Seeing the Earth move in Merrimack
“We want to get children excited about science, and this is a great opportunity for them,” said Yvette Couser, director of the Merrimack Public Library. “There are even adults who have expressed interest in our seismograph project, and want to begin studying this as a hobby.”
While there are many libraries and schools within Massachusetts that have the instruments available for public use, there are none in New Hampshire, according to Couser.
Marilyn Bibeau, administrator associate director for the BCESP, said she hopes that other libraries in New Hampshire will become part of the program. Currently, there are more than 35 seismographs participating in the project, with most of them stationed in Massachusetts.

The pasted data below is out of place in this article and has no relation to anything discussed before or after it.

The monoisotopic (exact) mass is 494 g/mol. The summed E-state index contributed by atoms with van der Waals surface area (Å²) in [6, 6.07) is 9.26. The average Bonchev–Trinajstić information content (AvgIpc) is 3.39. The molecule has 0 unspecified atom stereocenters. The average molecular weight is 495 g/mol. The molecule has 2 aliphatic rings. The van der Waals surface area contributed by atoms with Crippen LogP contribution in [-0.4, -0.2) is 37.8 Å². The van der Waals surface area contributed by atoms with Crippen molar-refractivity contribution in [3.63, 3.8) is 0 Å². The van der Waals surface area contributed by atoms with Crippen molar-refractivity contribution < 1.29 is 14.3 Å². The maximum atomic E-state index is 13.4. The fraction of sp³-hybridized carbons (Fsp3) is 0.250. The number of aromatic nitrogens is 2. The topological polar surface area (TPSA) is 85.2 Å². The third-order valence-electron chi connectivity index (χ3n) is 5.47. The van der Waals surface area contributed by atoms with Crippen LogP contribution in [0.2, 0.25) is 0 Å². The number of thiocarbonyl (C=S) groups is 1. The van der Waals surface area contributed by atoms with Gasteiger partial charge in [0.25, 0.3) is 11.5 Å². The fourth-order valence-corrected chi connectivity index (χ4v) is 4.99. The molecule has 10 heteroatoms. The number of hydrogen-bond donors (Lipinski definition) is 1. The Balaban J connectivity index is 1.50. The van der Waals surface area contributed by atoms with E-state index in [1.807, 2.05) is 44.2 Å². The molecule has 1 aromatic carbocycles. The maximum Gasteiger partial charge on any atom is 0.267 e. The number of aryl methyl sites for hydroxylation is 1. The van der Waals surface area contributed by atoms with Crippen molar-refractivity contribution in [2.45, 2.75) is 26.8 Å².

The educational resource will not only encourage Earth studies, but will also incorporate engineering, physics, geology and more, said Bibeau.
An invitation-only ribbon-cutting ceremony will take place at 6:30 tonight to celebrate the seismograph’s installation. The event will be followed by a public meeting titled “Earthquakes and the Environment: Humility in the Face of the Power of Nature,” presented by Alan Kafka, an associate professor of Earth and Environmental Sciences at Boston College.
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